Extension News

Food allergies: Keeping kids safe

Food Allergies

10/14/2008

Ames, Iowa -- Food allergies afflict millions of people and the numbers are on the rise, especially in children. Parents, childcare providers, foodservice staff and others need to learn how to keep children with food allergies safe, says Sam Beattie, Iowa State University Extension food safety specialist. 

The most common food allergies are tree nuts and peanuts, milk products, soy, fish and shellfish, wheat and eggs. These six categories account for about 90 percent of allergic reactions. Think about how many foods contain one or more of these common allergens and you will begin to understand the magnitude of this risk. Children are at an even greater risk because they may not understand the risks and consequences of their food allergy. Beattie said.  

“Parents of children with a food allergy have a responsibility to teach the child how to ask about foods that they are about to consume and to refuse foods that they are uncertain about,” Beattie said. "Teach a child to ask before eating -- Is this safe for me?”

Preparing an action plan and sharing it with the school, childcare provider, family, coaches and other parents can help parents feel confident about leaving their child in the care of others. The action plan should include lists of food the child can eat and safe food choices, description of how the child reacts to food allergens, steps to take in case of a reaction and emergency contacts.

Beattie also recommends teaching the child about their allergy at an early age. “Give the child confidence in their ability to handle the allergy. Encourage asking about food and their allergy.”

As the child gets older, parents can teach kids how to read food labels to identify allergens. At about seven years old, Beattie suggests training the child how to use an epinephrine auto injector or epipen. Also, consider providing the child with a medical alert bracelet.

Keeping kids with food allergies safe requires a commitment at home, in class and after school. Teachers and childcare providers should speak with parents about the child’s food allergy and listen carefully to the details of preventing and handling a reaction.

“The best method to prevent an allergic reaction is to avoid the food,” said Catherine Strohbehn, Iowa State University Extension specialist. When preparing allergen-free food, remember allergens can hide in sauces, soups, dressings and oils.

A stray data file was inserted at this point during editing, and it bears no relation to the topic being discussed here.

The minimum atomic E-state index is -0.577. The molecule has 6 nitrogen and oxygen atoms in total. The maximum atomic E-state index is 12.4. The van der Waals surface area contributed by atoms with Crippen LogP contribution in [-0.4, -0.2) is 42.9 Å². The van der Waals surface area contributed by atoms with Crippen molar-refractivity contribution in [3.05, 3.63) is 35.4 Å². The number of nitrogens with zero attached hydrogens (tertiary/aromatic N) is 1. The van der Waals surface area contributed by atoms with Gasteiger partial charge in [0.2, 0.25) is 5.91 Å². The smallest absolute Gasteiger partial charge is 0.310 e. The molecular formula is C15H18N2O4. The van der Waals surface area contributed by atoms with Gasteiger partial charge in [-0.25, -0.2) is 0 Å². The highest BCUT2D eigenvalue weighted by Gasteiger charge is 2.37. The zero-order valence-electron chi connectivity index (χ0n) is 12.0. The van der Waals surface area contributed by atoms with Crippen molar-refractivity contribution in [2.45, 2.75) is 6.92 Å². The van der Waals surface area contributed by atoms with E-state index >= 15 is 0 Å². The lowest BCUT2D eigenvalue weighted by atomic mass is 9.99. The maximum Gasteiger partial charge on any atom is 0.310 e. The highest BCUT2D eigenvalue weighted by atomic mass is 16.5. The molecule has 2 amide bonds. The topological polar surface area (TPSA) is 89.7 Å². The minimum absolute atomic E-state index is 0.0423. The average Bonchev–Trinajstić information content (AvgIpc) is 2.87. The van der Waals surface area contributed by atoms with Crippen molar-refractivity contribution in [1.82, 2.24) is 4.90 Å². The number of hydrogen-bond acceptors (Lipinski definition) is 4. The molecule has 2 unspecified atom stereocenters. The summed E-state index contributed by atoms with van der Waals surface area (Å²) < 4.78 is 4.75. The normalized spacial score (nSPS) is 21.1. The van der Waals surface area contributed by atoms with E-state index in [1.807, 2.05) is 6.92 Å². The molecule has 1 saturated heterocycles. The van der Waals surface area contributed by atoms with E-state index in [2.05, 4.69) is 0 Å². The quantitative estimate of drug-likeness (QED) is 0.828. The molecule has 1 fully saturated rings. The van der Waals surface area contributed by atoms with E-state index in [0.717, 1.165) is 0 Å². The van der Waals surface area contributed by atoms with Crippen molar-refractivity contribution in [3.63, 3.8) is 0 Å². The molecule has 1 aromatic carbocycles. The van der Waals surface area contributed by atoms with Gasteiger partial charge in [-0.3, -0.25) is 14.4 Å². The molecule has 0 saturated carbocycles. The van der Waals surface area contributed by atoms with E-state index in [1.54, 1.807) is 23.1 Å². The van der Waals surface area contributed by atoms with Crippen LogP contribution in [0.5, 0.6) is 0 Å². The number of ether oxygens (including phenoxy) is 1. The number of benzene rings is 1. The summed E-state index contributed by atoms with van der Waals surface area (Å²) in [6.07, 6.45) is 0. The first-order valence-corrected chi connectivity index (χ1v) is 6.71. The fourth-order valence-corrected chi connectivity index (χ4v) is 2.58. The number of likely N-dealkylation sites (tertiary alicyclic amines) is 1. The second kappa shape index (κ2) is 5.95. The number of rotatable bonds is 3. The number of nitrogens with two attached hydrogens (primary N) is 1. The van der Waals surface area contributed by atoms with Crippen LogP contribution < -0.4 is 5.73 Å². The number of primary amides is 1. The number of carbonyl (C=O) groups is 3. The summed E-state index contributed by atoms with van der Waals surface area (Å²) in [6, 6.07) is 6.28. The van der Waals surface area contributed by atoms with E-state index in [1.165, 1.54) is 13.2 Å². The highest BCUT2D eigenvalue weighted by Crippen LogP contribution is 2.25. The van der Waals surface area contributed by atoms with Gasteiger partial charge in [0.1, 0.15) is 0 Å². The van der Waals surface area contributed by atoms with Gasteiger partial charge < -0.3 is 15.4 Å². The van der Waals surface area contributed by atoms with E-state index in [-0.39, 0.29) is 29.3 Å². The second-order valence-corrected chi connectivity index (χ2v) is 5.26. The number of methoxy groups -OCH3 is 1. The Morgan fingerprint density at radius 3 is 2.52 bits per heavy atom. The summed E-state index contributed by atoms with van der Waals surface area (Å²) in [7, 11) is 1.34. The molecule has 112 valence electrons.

Also, keep kids from trading meals and snacks. Homemade snacks that are brought to school can hide allergens. Avoid this risk by providing the teacher with alternative safe treats for the child.

The foodservice industry is recognizing the risks of food allergens and is working towards training restaurant management and staff of proper protocols, including the appropriate questions to ask a guest who expresses a need for an allergen-free meal, said Strohbehn. 

“There is increasing awareness by restaurant operators of allergen issues,” said Strohbehn. “Some restaurants have gluten free and other food allergen menus available so guest can be sure the menu items they order do not contain or have not had any cross contact with food allergens.”

Parents can keep a child with food allergies safe when eating out by communicating their needs to the restaurant. Call the restaurant ahead of time and talk with them about the allergen. Order allergen-free meals by telling the server about the allergy, asking about ingredients and food preparation and making sure the chef is aware of your needs. Ask the kitchen to start fresh with clean hands, gloves, workspace, utensils, pans and dishes to avoid cross contact.

Identifying the signs of an adverse food reaction and acting quickly is crucial. Symptoms of allergic reactions appear within seconds to hours and can include skin rash, trouble breathing and death.

“If a parent notices an unusual reaction after a food is introduced to the child, they should consider this a warning,” said Beattie. An indication of a reaction includes flushing of the skin, hives, lips swelling and upset stomach. Children may also say something such as “this food is too spicy”, “it feels like my tongue is hot”, “my mouth itches”, or “my lips feel tight”.

Iowa State University Extension has five new publications on food allergies for parents, childcare providers, restaurant staff and others. The publications are available as  .pdf  downloads at the Extension Online Store . All five publications are published in English and Spanish and are free to download.

In addition, ISU Extension is releasing a four-page training guide on food allergens for restaurant managersthat will be available soon. For more information on food allergies visit www.iowafoodsafety.org and www.foodallergy.rutgers.edu.

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Contacts :

Sam Beattie, Food Science/Human Nutrition, (515) 294-3357, beatties@iastate.edu

Catherine Strohbehn, Hotel, Restaurant and Institutional Management, (515) 294-3527, cstrohbe@iastate.edu

Jennifer Scharpe, Extension Communications, jscharpe@iastate.edu